Birthday for 2 separate, but equal, Alabamas
By H. Brandt Ayers
Alabama, the state we love (in spite of itself) had a birthday last month, its 185th. In my lifetime, there have been two radically different Alabamas: a leader and a laggard, a state of demigods and of demagogues.
The modern history of the state is cleaved in two by the events of 1964, a year of personal loss for this reporter's family, and a year in which the state lost its reputation for progressive national leadership.
That was the year we lost Dad, the late Col. Harry M. Ayers. It was the year President Johnson signed the Equal Accommodations Act, and little "Reserved" signs sprouted on local restaurant tables, put there by nervous owners who feared black diners would drive out white customers.
It was also the seminal political year, the line drawn between the state as a national leader and as a laggard in the South and the nation.
George Wallace was running his first third-party campaign — red meat to racists. But in July he dropped out of the race. From then on, the bitter-end segregationists were Goldwater men.
Sen. Barry Goldwater of Arizona, the Republican nominee, was the darling of white voters in the Deep South. He had broken with the Senate Republican leadership and voted against the Omnibus Civil Rights bill.
The rock-jawed, wavy-haired senator was no racist, but his far-right conservative principles rejected federal enforcement of civil rights. Further, he knew where the votes were.
At a 1961 Atlanta meeting, the senator said the party was "not going to get the Negro vote in 1964 or 1966, so we ought to go hunting where the ducks are." He carried Alabama by 77 percent of the white vote and swept the white vote in the Deep South by a similar landslide, 71 percent.
The hinges of history are hung backward in the Deep South. The doors opened inward to Goldwater in South Carolina, Georgia, Alabama, Mississippi and Louisiana, welcoming him into the Balkans of America with its never-forgotten history and prejudices.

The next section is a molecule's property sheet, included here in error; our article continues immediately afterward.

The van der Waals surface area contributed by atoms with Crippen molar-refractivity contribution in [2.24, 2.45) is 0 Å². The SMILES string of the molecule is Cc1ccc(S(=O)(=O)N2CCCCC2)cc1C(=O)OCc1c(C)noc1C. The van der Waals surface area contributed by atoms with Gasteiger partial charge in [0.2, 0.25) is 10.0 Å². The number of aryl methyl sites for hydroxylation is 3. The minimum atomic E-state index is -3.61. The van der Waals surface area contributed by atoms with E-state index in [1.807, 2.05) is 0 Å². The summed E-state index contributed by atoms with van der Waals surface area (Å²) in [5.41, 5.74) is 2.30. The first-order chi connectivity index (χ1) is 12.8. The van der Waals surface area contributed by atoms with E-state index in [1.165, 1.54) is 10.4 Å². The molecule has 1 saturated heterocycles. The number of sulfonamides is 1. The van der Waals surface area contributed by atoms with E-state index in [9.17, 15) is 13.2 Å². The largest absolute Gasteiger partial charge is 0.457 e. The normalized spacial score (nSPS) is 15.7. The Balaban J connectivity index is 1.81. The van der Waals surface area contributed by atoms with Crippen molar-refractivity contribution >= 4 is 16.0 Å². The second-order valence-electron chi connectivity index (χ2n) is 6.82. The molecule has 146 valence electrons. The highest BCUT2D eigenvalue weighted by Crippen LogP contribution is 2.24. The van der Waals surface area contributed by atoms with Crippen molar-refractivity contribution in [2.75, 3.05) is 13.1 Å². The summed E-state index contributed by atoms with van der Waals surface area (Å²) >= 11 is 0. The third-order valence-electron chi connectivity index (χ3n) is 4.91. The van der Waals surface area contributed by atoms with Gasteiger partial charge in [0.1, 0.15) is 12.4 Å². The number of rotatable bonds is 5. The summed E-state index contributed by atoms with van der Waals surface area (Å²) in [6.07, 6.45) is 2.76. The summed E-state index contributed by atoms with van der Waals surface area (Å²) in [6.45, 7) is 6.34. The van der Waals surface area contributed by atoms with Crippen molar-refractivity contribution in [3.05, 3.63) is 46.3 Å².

Everywhere else but his native Arizona, the doors opened outward. The whole continent welcomed President Johnson and his sense of the rights of man. Unwittingly, Sen. Goldwater led a motley parade of White Citizens Councils, Kluxers and old-line segregationists out of the Democratic Party to install racial prejudice as the core of the Southern Republican Party.
"It still is," Jimmy Carter told me recently. "It has been; it always has been, ever since 1964. That's right. I agree completely." The former president and Nobel Laureate spoke with some heat.
The front page of The Star on Wednesday, Nov. 4, 1964 was a poster for the opposite paths taken by the nation and the Deep South. The lead story detailed the historic Johnson landslide and the off-lead story was about five Democratic congressmen caught in the Goldwater riptide.
Among them was our own Congressman Kenneth Roberts, who would have chaired the House Commerce Committee in the new Congress. Roberts contributed to his defeat by a desultory campaign and infrequent visits to his district.
The victor was billboard advertising executive Glenn Andrews, a nice man who had been a lonely, good-natured GOP pioneer in the days of the one-party Democratic South.
The conservative prairie fire, fanned vigorously by George Wallace, had already consumed Rep. Carl Elliot of Jasper, author of the National Defense Education Act, and Rep. Albert Rains who, absent the race issue, could have contended for Speaker of the House.
Alabama gained a new majority party but lost national influence and prestige
A publication of vestal non-partisanship, Congressional Quarterly, said, "Rains, Elliott and Roberts were among the most admired members of the House, influential with both Southerners and Northerners."
Alabama was never able to recover its favorable national reputation. In 1970, when most Southern states elected forward-looking governors, Alabama couldn't break free from its lethargy, and still lags behind.
And so we say, Happy Birthday Alabama, the Laggard. We wish you would lift up your eyes and see what is possible to achieve. You are hard to love, Alabama, but damn your downcast eyes, we do.